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  1. #11
    Guest

    Honda Civic Performance

    I drive the Palisades in NJ to NYC daily and was complaining about 48MPG but I'm not feelin too bad reading everyone else's mileage. I noticed on my return trip, after I fill up, I can get 57 MPG for a short distance but that is the only time. I thought maybe the tank being full had something to do with it. And in response to Linda, my dealer explained the car to me and he didn't understand the general concept himself. I learned more about the car reading this site. (Maybe I shoud e-mail this site to him)

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  3. #12
    Guest

    Honda Civic Performance

    Please excuse the previous typos. I don't speak like that.

  4. #13
    Guest

    Honda Civic Performance

    Hi I have a 1991 honda civic hatchback. I swapped the engine out for a 1.6L SOHC VTEC-E engine from a 1996 Civic HX. The ECU (computer) is from a 1993 civic EX. I have gotten 39 miles to the gallon going 70mph on a flat interstat with no wind. The engine had 185,000 miles on it at the time and I usually drive very abusive (driving like I am in some kind of race all the time, redlining it and what not). Anyway, I am prowd of my little Civic, and just wanted to brag about it some.

    Honda for lifer,
    David

  5. #14
    Guest

    Honda Civic Performance

    I would wager that some of you experiencing disappointing mileage with your cars have bike/ski racks and/or rocket boxes on the roof. You can't use an economy car as a truck and expect to get rated mileage. An empty bike rack with wind deflector will take at least 5 to 10% off your mileage. Three bikes up there can drop your mileage by 30 to 35%.

    The effect of these things, in fact, is probably much more substantial for a small, relatively aerodynamic vehicle than for a tall SUV.

    I am not proposing that people don't use roof racks - you have to put the stuff somewhere - but just be aware that there's a cost attached. And you're still getting better mileage than everyone else.

  6. #15
    Guest

    Honda Civic Performance

    If you have not already, you may want to check out the following link.

    http://www.greenhybrid.com/compare/m...-civiccvt.html

    there are about 70 cars and individual notes are added to most. Very good "Real World" Data

  7. #16
    Guest

    Honda Civic Performance

    I second the above recommendation regarding real-world mileage. And in fact, counting both manual and automatic (CVT) transmissions, there are over 230 Honda Civic Hybrids in the database.

    Naturally there are folks in there who are at either end of the MPG spectrum; the mileage ranges are from the thirties to about sixty. But the average, and the majority of the folks, are around 45-48.

  8. #17
    Guest

    Honda Civic Performance

    Has anyone noticed performance issues with their HCH in wet weather?

    I bought a 2003 HCH w/ 35,000 miles about a month ago (and LOVE it!) but noticed this week, in the first rain storm since Ive owned it, that the hybrid battery is discharging VERY quickly and is slow to re-charge. Am assuming this is due to the wet weather, damp rotors, etc, but wanted to see if anyone out there had experienced similar issues. The mileage is still GREAT (mid 50s mpg) so no complaints just concerns.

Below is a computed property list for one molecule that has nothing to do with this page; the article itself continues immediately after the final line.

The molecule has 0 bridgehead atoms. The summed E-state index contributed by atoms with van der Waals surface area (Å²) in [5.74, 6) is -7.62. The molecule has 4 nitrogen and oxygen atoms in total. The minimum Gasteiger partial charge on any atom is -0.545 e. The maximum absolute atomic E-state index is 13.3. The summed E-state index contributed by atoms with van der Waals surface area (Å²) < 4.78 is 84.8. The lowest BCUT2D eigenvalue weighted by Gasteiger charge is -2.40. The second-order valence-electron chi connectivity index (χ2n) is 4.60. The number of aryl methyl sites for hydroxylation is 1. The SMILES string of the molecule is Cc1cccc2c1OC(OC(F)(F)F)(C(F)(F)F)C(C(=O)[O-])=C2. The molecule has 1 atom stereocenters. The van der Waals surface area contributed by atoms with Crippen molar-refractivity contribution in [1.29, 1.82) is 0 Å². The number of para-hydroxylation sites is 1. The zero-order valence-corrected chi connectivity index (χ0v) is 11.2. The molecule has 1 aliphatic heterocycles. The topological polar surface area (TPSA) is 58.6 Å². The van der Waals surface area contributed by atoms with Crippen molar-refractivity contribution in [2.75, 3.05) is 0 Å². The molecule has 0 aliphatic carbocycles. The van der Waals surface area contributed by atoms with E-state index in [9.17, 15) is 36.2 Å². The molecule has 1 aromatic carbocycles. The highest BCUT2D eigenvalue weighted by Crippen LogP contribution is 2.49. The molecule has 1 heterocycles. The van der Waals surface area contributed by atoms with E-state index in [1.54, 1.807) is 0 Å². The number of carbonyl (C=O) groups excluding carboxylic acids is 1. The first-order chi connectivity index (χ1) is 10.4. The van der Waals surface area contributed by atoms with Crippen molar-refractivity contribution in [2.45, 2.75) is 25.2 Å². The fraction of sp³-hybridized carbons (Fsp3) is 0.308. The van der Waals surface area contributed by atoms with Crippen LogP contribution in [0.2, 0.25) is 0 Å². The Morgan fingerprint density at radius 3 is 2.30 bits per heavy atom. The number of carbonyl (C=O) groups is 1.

Also, I noticed yesterday that the fan which normally comes on when you park that car didnt related issue?

  9. #18
    Guest

    Honda Civic Performance

    In response to JR, rolling resistance increases noticeably on a wet road, to the point that it will decrease your mileage by 10 to 15%. The higher rolling resistance means that, all other things being equal, you will use more gasoline, and, when applicable, more of that stored electricity. In three years of HCH driving I have not noticed any battery usage in wet weather that could be blamed on anything other than the rolling resistance situation.
    Bill

  10. #19
    Guest

    Honda Civic Performance

    Anyone had an HX or VX befor getting a Hybrid?

  11. #20
    Guest

    Honda Civic Performance

    Just read some posts regarding Civc HX getting supposedly 36 city 45 hiway. I do much better. Here are my last 14 tankfulls. 50.9 49.62 46.40 55.42 48.66 48.34 48.56 50.43 48.29 45.9 53.4 45.39 50.06 52.5. Average is 49.56 mpg for driving 6,903 miles. I am always shocked at the mileage cons reports gets. And looks like most hybrid owners have plenty of room for improve. You've got the right tool and you can beat my figures and you can do so consistantly, my 2000 HX is for those who do not know not a hybrid, powerful for such efficiency at 117 horsepower and weighs 2400. My 91 civic CX had 70 horsepower and weighed 2,000 pounds. In it I averaged 52.5 mpg in an entire year and that was 95 percent city driving. My HX I drive 82 percent hiway. The CX was stock (all original parts)and the HX is a bit modified. It is all about pounds per horse. My CX was around 29 pounds per horse and My HX is around 21. 2400 pounds divided by 117 horsepower equals 20.5 pounds I am carrying per each horsepower. The more pounds each horse carries the better your mileage. Thus compared to my CX my HX can only achieve around 41 city with me driving. Anyway it is all in the driver. I do'nt know what I would average in say a Prius or a Honda hybrid but it would be a lot more than what I average in the HX. I am shopping for a low resistance tire and cannot find many graphs. Any suggestions? The above calculations are a general rule for gas engines, Hybrids are much more efficient per pound due to battery weight.

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